- Switch between foreground and background colors: X
Now the rest of the keystrokes that I use aren’t actually official keystrokes that Adobe has meant for us to use (well they have… but well.. read on). For example, if I want to desaturate an image the “official” keystroke is Shift+CTRL+U. I don’t know about you but I want to memorize the least amount of stuff as possible. Basically, if you hold down the ALT key (in windows atleast. I’m not sure about Macs) all the menu items will show one underlined letter. While holding down the alt key press the underlined arrow and that menu is displayed. With out letting go to the alt key continue pressing all the letters till you get to what ever it is you need. So instead of remembering Shift+CTRL+U for desaturation I’ll just press ALT+I+A+D.
The following are some important “unofficial” keystrokes:
- Levels: Alt I-A-L
- Feather: Alt S-F
- Image Size: Alt I-I
- Crop: Alt I-P
- Stroke: Alt E-S
Obviously there are tons more. It is up to you, the artist, to decide which ones will save you the most time. I believe that the key strokes that I have listed above are the most useful ones that everyone should know. If I remember some more then I will add them to this page!
The best way to memorize these is by actually using these. I, personally, never sat down and memorized these keystrokes. Just use them enough times and they’ll become second nature to you!
Please post any keystrokes that you use often but I have missed.
When I first started with photoshop I really did not ever find the need to use selection masks. Now I feel that they save a lot of time and are very useful.
Selection masks are different than Layer Masks. Layer Masking basically allows you to fine tune the visible and invisible parts of your layer.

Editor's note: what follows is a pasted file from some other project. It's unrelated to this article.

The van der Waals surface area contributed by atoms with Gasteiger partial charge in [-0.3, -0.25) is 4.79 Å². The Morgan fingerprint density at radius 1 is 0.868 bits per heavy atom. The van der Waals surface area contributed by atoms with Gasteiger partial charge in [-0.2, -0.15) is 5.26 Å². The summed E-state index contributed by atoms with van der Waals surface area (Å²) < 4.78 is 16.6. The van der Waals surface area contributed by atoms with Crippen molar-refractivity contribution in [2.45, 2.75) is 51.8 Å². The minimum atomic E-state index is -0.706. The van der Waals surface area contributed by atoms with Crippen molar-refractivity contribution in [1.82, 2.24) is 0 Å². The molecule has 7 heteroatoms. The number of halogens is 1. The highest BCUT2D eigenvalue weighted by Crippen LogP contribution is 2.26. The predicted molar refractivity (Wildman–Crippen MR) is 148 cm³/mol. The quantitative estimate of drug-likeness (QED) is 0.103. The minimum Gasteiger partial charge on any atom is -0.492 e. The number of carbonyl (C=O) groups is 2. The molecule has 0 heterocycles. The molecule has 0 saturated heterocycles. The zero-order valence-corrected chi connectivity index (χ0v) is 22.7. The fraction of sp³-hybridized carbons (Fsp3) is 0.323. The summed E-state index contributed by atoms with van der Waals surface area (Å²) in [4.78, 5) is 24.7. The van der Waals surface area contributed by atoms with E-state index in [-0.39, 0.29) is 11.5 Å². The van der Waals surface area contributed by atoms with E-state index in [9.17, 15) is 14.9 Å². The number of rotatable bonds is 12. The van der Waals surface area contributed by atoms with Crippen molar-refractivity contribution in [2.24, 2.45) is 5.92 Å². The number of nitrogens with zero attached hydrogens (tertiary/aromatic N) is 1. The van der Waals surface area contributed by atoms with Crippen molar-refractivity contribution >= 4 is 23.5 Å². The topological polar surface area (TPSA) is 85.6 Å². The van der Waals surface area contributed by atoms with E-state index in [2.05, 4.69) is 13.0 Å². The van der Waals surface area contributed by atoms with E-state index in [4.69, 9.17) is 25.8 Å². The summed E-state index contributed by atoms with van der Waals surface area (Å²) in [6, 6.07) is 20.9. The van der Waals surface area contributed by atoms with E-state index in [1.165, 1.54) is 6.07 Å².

Selection Masks, on the other hand, allow you to have more control over your selections. And selecting stuff is a major part of Photoshop.
Before continuing please make sure that you understand Photoshops Marquee Tools and Lasso Tools. If not then check out our Photoshop Tips Tutorial Page.
Welcome back to PhotoshopTips.net. Have you ever wanted to easily adjust only part of an image with out any hassles? Maybe you wanted to have more control over the options in the Image > Adjustments menu. If that’s the case then you need to learn about Adjustment Layers. Luckily, that is what this tutorial is about.
We will go over what adjustment layers are and what they are used for. We will also briefly cover the many available options for adjustment layers, and then finally end with some examples where we will use what we are about to go over. For this tutorial I am going to assume that the readers already know some basics of Photoshop such as regular layers and the Image > Adjustments menu.
What is an Adjustment Layer?
We all know what a layer is (atleast I assume everyone reading this does ). We can think of them as transparencies lying on top of each other. Imagine you take a transparency and you draw something on one and then place it on a stack. Next you take another transparency and draw something on it and then place it on the same stack. What is going to happen is that you will be able to see stuff from the first sheet as well as stuff drawn on the second sheet as long as they don’t overlap. That is what basic layers are.
Adjustment layers work in the same way in that you can see through them but they don’t change anything actually below them. So you can apply an adjustment (such as hue/saturation changes) on a transparency/layer and it will become an adjustment layer. Next you take this adjustment layer and place it on our stack of layers. Magically, when look through the adjustment layer everything seen through it seems to have that adjustment. However, it doesn’t actually change the layers below thus giving you a lot of control over what you do. You can change the adjustments later if you don’t like the effect as well.
Read on for detailed step by step tutorials